Although I felt the lyrics did fall into a fairly generic manner, a la Heart circa 1987, this whole feel may come from the fact this demo does sound expensive, so you're right, we've NOT heard that around for a bit, so is probably ripe for the picking. Didn't necessrily float my boat but whilst this craft is still very much seabound, in my opinion the likes of Tommy Lee's is positively sinking. Authentically rock all the same, and refreshing for it. 8/10

The band have attracted label interest from the likes of Island records among others, but would still like to urge those interested, in whatever capacity, to contact them.

contact the band

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Vic Twenty – Electrostalinist (Unsigned)

A fascinating album that was brought to my attention by the great Hicks Milligan-Prophecy and one that, now I’ve listened to it properly, I have deemed worthy of an in depth(ish) review!

The band has chosen to kick off proceedings with the ultra poppy “Dim Star” which could have been written by Jarvis Cocker in his prime and surely is a contender for a future top twenty hit, given the right backing. This is followed by the intriguing duet “Benny Hill’s Not Alive Today”, in which our boy/girl vocals evoke memories of The Beautiful South’s “Perfect 10”, albeit a much cooler version. Nice harmonies on the chorus and entertaining lyrics.

“Why Do I Want You (When I Don’t Know What I Want)” is astonishingly reminiscent of The Beloved at the height of their fame and that’s no bad thing, and then we have a song where a girl sings about kissing another girl (“I Kissed a Girl”). Excuse me, I’m off to the bathroom for 5 minutes…

Ok, I’m back now, and “Everyone Has Their Own Agenda” is a surefire winner, again putting me in mind of an electronic version of Heaton and Hemingway’s band and this is continues on the ultra catchy “Big It Up”, which wouldn’t have been out of place on Chumbawamba’s relatively recent “Un” album.

Appropriately, to follow that, we have “Unpack”, which showcases the kind of electronica that was utilized to such a sterling degree by Soft Cell on their legendary “Non Stop Erotic Cabaret” album; in fact I can just picture Mr. Almond singing it between “Sex Dwarf” and “Bedsitter” at a gig.

Then we’re hit with a baffling cover of The Carpenters’ “Close To You” which, to be honest, I’m not sure whether I really like or despise! It’s certainly different and the missus thinks it’s the best thing on the ealbum, but pfft, she likes Jamiroquai so what does SHE know?

Another band that seems to have made an impact on Vic Twenty is Erasure – I noticed that on several tracks and found it most evident on “I Sold Your Heart On Ebay” and “Ibiza Mon Amour”. Really, this should put me off altogether because I was never a huge fan of Andy Bell and co, but it doesn’t, because the album seems to enhance the pop sensibilities of the duo without overdoing the cheese element too much.

“Space” is another hark back to The Beloved but by now there are shades of Depeche Mode coming through as well and my suspicions are confirmed on the final track “8-Bit Hit”, which is a “Just Can’t Get Enough” for the Playstation generation.

All in all this is a hugely enjoyable listen. I admit that, at times, the sparkle doesn’t QUITE get going, this is definitely a good, innovative album that would be well worth every penny of your well earned cash. 8/10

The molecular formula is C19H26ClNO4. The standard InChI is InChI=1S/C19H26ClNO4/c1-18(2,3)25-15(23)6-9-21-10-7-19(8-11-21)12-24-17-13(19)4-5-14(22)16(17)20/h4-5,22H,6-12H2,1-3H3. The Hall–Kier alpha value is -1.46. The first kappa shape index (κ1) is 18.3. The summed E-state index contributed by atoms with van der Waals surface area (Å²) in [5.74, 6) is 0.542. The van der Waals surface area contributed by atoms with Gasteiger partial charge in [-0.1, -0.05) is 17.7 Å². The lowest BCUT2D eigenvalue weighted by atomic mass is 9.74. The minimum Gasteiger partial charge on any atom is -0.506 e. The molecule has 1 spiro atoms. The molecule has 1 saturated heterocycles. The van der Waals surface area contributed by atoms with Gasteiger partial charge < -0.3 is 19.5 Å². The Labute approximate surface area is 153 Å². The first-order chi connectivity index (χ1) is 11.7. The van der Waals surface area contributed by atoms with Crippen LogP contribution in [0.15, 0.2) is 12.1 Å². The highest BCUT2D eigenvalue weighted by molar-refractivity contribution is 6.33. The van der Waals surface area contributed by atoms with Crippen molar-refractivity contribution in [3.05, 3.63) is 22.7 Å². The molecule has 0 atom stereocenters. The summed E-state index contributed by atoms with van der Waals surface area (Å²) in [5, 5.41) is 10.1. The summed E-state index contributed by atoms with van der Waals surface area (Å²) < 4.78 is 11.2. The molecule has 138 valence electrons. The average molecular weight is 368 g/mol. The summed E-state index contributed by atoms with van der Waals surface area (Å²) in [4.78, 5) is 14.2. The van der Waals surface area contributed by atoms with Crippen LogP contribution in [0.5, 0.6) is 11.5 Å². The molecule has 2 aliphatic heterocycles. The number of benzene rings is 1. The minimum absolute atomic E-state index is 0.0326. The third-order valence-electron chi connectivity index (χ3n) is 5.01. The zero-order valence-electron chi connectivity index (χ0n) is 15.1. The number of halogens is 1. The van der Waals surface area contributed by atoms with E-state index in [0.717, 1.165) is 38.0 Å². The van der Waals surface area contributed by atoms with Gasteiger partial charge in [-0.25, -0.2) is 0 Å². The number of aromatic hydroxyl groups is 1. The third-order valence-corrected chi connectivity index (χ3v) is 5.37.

Tone E

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The Automatic – Recover (b-unique) 24/10/2005

Yet ANOTHER bunch of Gang of Four wannabes, but this time it actually feels slightly different. In fact, it’s as though they have stolen some of the lesser known members from the more obscure punk bands of the seventies and joined them up with a funked up, pharmaceutically enhanced early Aerosmith. Then they’ve argued with each other incessantly until they’re at the height of their angriness, and at that point they’ve recorded this song. That’s more than likely why it’s so damn good! 9/10

Tone E

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The Modern – Jane Falls Down (Mercury Records) 24/10/2005

This New Cross five piece make music that is described by them as an “antidote to pub rock”, whatever that may mean. What it actually sounds like is Saffron from Republica duetting with Damon Albarn while The Killers provide the musical backdrop.

You can definitely dance to it – not that I would use that as a plus point, you understand – and it’s got a relatively nice bite to it. It also starts sounding a bit like Duran Duran the more you listen to it and as a result I have made a mental note not to play it in the car when my mate Paul is with me; I fear other road users will be witnessing a small UFO otherwise…

All in all this is the equivalent of half a bowl of Ready Brek. 7/10

Tone E

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This Et Al – You’ve Driven For Miles And Not Remembered A Thing (Double Dragon) 03/10/2005

A fine release indeed from this Leeds / Bradford quartet, and one which seems to be a three way collision between Mars Volta and Queens of the Stone Age. The latter band’s influence is enormously evident on both tracks here and some of the accompanying music turns into this total wall of noise on “All You’ll Ever Be Is a Dancer”.

It’s interesting to note the bands that other magazines and publications have compared This Et Al with – Interpol, Mogwai, Sonic Youth – I mean ok, I can see the last influence but what were these other reviewers on?!! Having said that I’ve only heard a few of their tunes so far so maybe I shouldn’t jump the gun. In fact, I must stop jumping over guns completely. Not only is it dangerous and silly, it makes the living room look bloody untidy. 8/10

Tone E